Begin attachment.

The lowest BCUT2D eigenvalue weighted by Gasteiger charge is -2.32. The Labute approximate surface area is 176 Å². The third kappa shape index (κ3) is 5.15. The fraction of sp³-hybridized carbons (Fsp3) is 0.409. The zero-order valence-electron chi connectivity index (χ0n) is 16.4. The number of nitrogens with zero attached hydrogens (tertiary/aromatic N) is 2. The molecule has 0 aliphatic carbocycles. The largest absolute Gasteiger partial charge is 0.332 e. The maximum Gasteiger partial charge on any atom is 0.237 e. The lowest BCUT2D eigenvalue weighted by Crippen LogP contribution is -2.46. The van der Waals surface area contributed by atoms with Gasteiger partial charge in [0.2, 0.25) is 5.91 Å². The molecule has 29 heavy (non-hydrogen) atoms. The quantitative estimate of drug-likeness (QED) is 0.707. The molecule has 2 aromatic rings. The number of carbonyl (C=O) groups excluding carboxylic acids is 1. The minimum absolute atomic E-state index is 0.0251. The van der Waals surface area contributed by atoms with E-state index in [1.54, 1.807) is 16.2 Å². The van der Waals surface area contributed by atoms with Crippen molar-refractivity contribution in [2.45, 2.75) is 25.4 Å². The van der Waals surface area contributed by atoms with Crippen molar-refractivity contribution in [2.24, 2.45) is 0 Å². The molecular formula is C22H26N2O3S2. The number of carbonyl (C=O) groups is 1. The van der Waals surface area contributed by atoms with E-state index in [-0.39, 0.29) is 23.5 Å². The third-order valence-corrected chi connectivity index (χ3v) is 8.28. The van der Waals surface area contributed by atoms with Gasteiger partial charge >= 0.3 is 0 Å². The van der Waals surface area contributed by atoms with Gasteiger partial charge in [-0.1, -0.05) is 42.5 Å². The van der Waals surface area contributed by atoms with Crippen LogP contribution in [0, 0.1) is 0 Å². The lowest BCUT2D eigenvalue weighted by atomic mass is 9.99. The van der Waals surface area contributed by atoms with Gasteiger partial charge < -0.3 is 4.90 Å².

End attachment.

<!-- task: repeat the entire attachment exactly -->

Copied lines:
The lowest BCUT2D eigenvalue weighted by Gasteiger charge is -2.32. The Labute approximate surface area is 176 Å². The third kappa shape index (κ3) is 5.15. The fraction of sp³-hybridized carbons (Fsp3) is 0.409. The zero-order valence-electron chi connectivity index (χ0n) is 16.4. The number of nitrogens with zero attached hydrogens (tertiary/aromatic N) is 2. The molecule has 0 aliphatic carbocycles. The largest absolute Gasteiger partial charge is 0.332 e. The maximum Gasteiger partial charge on any atom is 0.237 e. The lowest BCUT2D eigenvalue weighted by Crippen LogP contribution is -2.46. The van der Waals surface area contributed by atoms with Gasteiger partial charge in [0.2, 0.25) is 5.91 Å². The molecule has 29 heavy (non-hydrogen) atoms. The quantitative estimate of drug-likeness (QED) is 0.707. The molecule has 2 aromatic rings. The number of carbonyl (C=O) groups excluding carboxylic acids is 1. The minimum absolute atomic E-state index is 0.0251. The van der Waals surface area contributed by atoms with E-state index in [1.54, 1.807) is 16.2 Å². The van der Waals surface area contributed by atoms with Crippen molar-refractivity contribution in [2.45, 2.75) is 25.4 Å². The van der Waals surface area contributed by atoms with Crippen molar-refractivity contribution in [2.24, 2.45) is 0 Å². The molecular formula is C22H26N2O3S2. The number of carbonyl (C=O) groups is 1. The van der Waals surface area contributed by atoms with E-state index in [-0.39, 0.29) is 23.5 Å². The third-order valence-corrected chi connectivity index (χ3v) is 8.28. The van der Waals surface area contributed by atoms with Gasteiger partial charge >= 0.3 is 0 Å². The van der Waals surface area contributed by atoms with Gasteiger partial charge in [-0.1, -0.05) is 42.5 Å². The van der Waals surface area contributed by atoms with Crippen LogP contribution in [0, 0.1) is 0 Å². The lowest BCUT2D eigenvalue weighted by atomic mass is 9.99. The van der Waals surface area contributed by atoms with Gasteiger partial charge < -0.3 is 4.90 Å².